The MMSE, a most commonly used test for assessing memory and cognition problems, was filled for all respondents [44]. In this study, the MMSE was used to screen for the presence of cognitive impairment on mental activities such as memory, thinking, calculation, language, constructional ability, reasoning, decision making, orientation in time and place, attention, immediate and recall memories, and dealing with concepts, i.e., abstraction. Developed by Dr. Marshal Folstein in the 1970s [44], the MMSE has been used not only as a clinical tool but also as a research tool in developed countries such as UK and USA and in developing counties including Kenya, Ecuador, Uganda, and South Africa. It has been translated into over 50 languages, and it is a very useful broad screening test, especially when it is suspected that mental functions are severely compromised.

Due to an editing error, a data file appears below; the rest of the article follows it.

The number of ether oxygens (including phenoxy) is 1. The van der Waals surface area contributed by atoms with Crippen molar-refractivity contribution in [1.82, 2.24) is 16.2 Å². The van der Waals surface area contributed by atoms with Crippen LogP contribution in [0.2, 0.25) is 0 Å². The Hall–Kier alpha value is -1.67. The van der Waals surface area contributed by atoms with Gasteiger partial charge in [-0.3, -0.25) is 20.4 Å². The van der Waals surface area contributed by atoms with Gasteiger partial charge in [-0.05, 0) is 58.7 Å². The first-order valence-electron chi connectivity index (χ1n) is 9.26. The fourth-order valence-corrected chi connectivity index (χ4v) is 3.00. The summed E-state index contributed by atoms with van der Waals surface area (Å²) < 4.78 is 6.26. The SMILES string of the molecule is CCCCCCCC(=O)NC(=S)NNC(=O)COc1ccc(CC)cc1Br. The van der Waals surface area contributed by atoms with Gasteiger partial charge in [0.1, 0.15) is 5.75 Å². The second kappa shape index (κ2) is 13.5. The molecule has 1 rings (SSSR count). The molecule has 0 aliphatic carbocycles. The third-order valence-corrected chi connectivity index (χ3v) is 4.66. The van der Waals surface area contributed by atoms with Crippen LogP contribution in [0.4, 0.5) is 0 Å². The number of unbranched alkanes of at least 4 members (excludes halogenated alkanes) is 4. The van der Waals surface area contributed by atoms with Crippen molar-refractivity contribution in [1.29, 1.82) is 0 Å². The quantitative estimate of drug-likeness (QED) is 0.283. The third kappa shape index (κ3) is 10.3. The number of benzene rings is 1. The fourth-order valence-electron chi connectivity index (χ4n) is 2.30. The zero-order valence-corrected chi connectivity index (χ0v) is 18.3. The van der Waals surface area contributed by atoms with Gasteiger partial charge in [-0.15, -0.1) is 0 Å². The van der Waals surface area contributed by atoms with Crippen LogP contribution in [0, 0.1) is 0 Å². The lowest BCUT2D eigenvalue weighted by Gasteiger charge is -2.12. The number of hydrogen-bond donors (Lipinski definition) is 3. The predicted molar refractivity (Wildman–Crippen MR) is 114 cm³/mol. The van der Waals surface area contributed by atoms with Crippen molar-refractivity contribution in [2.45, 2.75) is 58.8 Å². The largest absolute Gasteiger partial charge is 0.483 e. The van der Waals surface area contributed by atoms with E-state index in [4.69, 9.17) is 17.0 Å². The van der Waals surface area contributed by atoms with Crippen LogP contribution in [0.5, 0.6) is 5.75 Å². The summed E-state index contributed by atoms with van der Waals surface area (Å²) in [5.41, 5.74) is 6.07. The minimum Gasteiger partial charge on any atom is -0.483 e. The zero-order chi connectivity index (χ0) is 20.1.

Perceived parental behavior by youth in the study was assessed using the Egna Minnen Betraffande Uppfostran (EMBU) questionnaire, in English as ‘own memories of childhood upbringing’ [4547]. This is a self-administered questionnaire about perceived parental behavior. Youths were asked to recall in what way their parents were alike and in what way the parents differed using the questionnaire that has 81 items. In each question, the youths considered how their father behaved and then how their mother behaved towards them. The 81 items in the questionnaire measure two constructs that has a total of eight factors, four parenting styles and forms of child abuse which are further computed into four types of parental behaviors [45]. Parenting styles include authoritative, authoritarian, permissive, and uninvolved, while the forms of child abuse include emotional abuse, emotional neglect, physical abuse, and physical neglect. The four types of parental behavior are the following: (1) no emotional attachment computed from two forms of child abuse (emotional abuse and physical abuse) and the authoritarian parenting style, (2) rejecting parental behavior computed from both emotional and physical child neglect, (3) under-protective parental behavior computed from both permissive and uninvolved parenting style, and (4) authoritative parental behavior from the computation of authoritative parenting style.